Review: Incitement Makes a Gripping Thriller Out of Historical Drama

When tragedy strikes, attention understandably goes to those impacted by it; in the case of a political assassination, it's an entire nation that grieves. On the night of November 4, 1995, Israeli prime minister Yitzhak Rabin spoke to a massive crowd gathered at what was then known as Kings of Israel Square (it's since been renamed in his honor); as he left the rally, an extremist emerged from the shadows and fired three shots at short range. Rabin died less than an hour later, and Israel mourned not only the loss of their leader but the progress towards peace he stood for. Yigal Amir, the assassin, had adopted extremist views that placed him staunchly opposed to the Oslo Accords, and in the months leading up to his terrible act, he found ways to justify the murder in the holy texts that guide the Jewish faith. Incitement Image courtesy of Music Box Theatre Incitement, a gripping new historical drama directed by Yaron Zilberman (A Late Quartet), shifts the focus from Rabin's life and politics and instead aims to examine how a man from an Orthodox family with seemingly nothing in his past indicating he'd be capable of such an act could ultimately commit a crime that would change history. Co-written with Ron Leshem, Zilberman creates something of a slow burn over the course of the film's two hours, making its final moments—as Amir and Rabin finally (and fatally) cross paths—all the more dramatic. Though we know where all of this is headed, much of what leads up to that pivotal moment is concerning but not alarming. Following his army service and some time abroad in Latvia, Amir (Yahuda Nahari) returns to Israel an enrolls in university to study both law and computer science. Between classes for his degree and his study of the Torah, he begins a bit of a courtship with Nava (Daniella Kertesz), a fellow student from an Ashkenazi family; the two start discussing marriage, but his increasingly intense politics and her traditional family's expectations mean it's not meant to be. The film gets dangerously close to implying that Nava leaving him is the catalyst to sending Amir down a path towards assassination, but Zilberman does well to both give this moment the weight it deserves (surely it had some impact) while shifting his focus quickly enough to explore far more of what makes him tick overall. He's drumming up some strange interpretations of the holy texts, challenging friends, family and even rabbis with his increasingly extreme interpretations. He starts asking old army buddies for weapons, praises an act of terrorism committed against Muslims, and conspires with fellow activists to plan even more violence. With key dates called out in title cards that remind us all of this is happening in a very real timeline, Zilberman and editors Shira Arad and Yonatan Weinstein create a nearly seamless connection between archival footage and the film itself. From Amir and his father watching news reel that shows Rabin at a podium addressing the country or meeting with then President Clinton and Palestinian leader Yasser Arafat to crowd shots from various rallies intercut with Amir (the actor portraying him) and his fellow extremists protesting Rabin and his government, it all serves to make the thriller unfolding before us that much more chilling. By the final moments, Zilberman incorporates footage that shows Amir (the real one) laying in wait on that fateful November day—whoever shot the images from a rooftop across the street from where the tragedy would occur couldn't have known what the man in the blue shirt was about to do. But we do, and it's impossible to look away. As its title suggests, Incitement serves as cautionary tale about how politics, faith and world views can be provoked and perverted into a dangerous extremism in even the most unexpected places. That it also works as an engrossing thriller, balancing its historical facts with human drama, means it succeeds as a work of art, as well. Incitement is now available via Music Box Theatre's Virtual Cinema; a portion of your rental goes to support the theater.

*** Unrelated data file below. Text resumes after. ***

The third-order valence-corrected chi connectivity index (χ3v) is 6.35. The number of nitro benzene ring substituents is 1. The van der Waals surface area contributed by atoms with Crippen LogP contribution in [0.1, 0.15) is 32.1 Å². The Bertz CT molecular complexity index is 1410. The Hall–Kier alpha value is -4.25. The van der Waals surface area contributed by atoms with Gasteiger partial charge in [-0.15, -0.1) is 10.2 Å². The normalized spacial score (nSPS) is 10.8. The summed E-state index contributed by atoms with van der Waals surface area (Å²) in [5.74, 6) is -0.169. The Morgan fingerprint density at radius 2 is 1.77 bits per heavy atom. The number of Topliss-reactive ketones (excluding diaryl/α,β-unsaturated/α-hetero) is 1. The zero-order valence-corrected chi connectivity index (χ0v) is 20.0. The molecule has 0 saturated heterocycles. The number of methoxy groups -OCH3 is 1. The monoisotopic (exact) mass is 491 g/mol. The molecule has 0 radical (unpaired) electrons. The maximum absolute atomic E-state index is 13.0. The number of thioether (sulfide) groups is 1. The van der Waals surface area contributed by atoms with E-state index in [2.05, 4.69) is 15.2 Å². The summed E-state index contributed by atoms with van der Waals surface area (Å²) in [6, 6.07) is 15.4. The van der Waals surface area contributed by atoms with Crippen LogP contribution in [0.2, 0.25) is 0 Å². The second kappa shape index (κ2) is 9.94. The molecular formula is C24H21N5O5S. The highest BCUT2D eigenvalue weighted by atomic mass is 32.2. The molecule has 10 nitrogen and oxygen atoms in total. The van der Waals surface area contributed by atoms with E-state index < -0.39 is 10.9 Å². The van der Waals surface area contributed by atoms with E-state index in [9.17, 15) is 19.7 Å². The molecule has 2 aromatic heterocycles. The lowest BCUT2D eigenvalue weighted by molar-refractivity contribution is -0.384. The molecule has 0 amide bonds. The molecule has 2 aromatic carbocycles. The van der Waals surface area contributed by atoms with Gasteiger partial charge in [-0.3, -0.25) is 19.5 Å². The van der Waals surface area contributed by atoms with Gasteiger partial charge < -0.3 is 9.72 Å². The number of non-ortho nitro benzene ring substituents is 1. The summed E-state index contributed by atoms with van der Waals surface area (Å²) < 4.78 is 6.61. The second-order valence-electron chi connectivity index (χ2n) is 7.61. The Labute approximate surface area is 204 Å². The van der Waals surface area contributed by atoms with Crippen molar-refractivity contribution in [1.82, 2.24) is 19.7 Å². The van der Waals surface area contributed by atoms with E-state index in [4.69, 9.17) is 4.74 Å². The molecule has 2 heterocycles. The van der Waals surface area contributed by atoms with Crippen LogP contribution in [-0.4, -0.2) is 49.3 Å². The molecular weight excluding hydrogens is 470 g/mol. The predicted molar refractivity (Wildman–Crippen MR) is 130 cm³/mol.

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Lisa Trifone